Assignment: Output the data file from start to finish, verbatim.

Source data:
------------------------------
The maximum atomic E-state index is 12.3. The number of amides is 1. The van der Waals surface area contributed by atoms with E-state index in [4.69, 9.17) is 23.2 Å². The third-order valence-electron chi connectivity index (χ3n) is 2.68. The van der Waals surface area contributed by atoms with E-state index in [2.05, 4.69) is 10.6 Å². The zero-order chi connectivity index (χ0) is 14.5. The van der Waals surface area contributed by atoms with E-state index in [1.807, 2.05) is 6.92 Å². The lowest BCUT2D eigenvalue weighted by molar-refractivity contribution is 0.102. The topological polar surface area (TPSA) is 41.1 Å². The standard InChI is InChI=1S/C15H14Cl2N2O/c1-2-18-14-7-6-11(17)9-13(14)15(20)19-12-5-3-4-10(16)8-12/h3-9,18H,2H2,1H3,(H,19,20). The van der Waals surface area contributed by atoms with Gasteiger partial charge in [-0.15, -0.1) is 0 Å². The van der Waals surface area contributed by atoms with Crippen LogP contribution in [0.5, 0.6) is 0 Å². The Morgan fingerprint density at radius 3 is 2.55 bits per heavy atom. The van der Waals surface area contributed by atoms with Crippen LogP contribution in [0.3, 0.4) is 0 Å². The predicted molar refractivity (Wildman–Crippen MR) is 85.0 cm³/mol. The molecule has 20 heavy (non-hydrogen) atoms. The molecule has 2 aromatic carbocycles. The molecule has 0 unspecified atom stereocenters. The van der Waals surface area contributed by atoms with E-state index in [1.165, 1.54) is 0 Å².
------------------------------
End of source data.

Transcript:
The maximum atomic E-state index is 12.3. The number of amides is 1. The van der Waals surface area contributed by atoms with E-state index in [4.69, 9.17) is 23.2 Å². The third-order valence-electron chi connectivity index (χ3n) is 2.68. The van der Waals surface area contributed by atoms with E-state index in [2.05, 4.69) is 10.6 Å². The zero-order chi connectivity index (χ0) is 14.5. The van der Waals surface area contributed by atoms with E-state index in [1.807, 2.05) is 6.92 Å². The lowest BCUT2D eigenvalue weighted by molar-refractivity contribution is 0.102. The topological polar surface area (TPSA) is 41.1 Å². The standard InChI is InChI=1S/C15H14Cl2N2O/c1-2-18-14-7-6-11(17)9-13(14)15(20)19-12-5-3-4-10(16)8-12/h3-9,18H,2H2,1H3,(H,19,20). The van der Waals surface area contributed by atoms with Gasteiger partial charge in [-0.15, -0.1) is 0 Å². The van der Waals surface area contributed by atoms with Crippen LogP contribution in [0.5, 0.6) is 0 Å². The Morgan fingerprint density at radius 3 is 2.55 bits per heavy atom. The van der Waals surface area contributed by atoms with Crippen LogP contribution in [0.3, 0.4) is 0 Å². The predicted molar refractivity (Wildman–Crippen MR) is 85.0 cm³/mol. The molecule has 20 heavy (non-hydrogen) atoms. The molecule has 2 aromatic carbocycles. The molecule has 0 unspecified atom stereocenters. The van der Waals surface area contributed by atoms with E-state index in [1.165, 1.54) is 0 Å².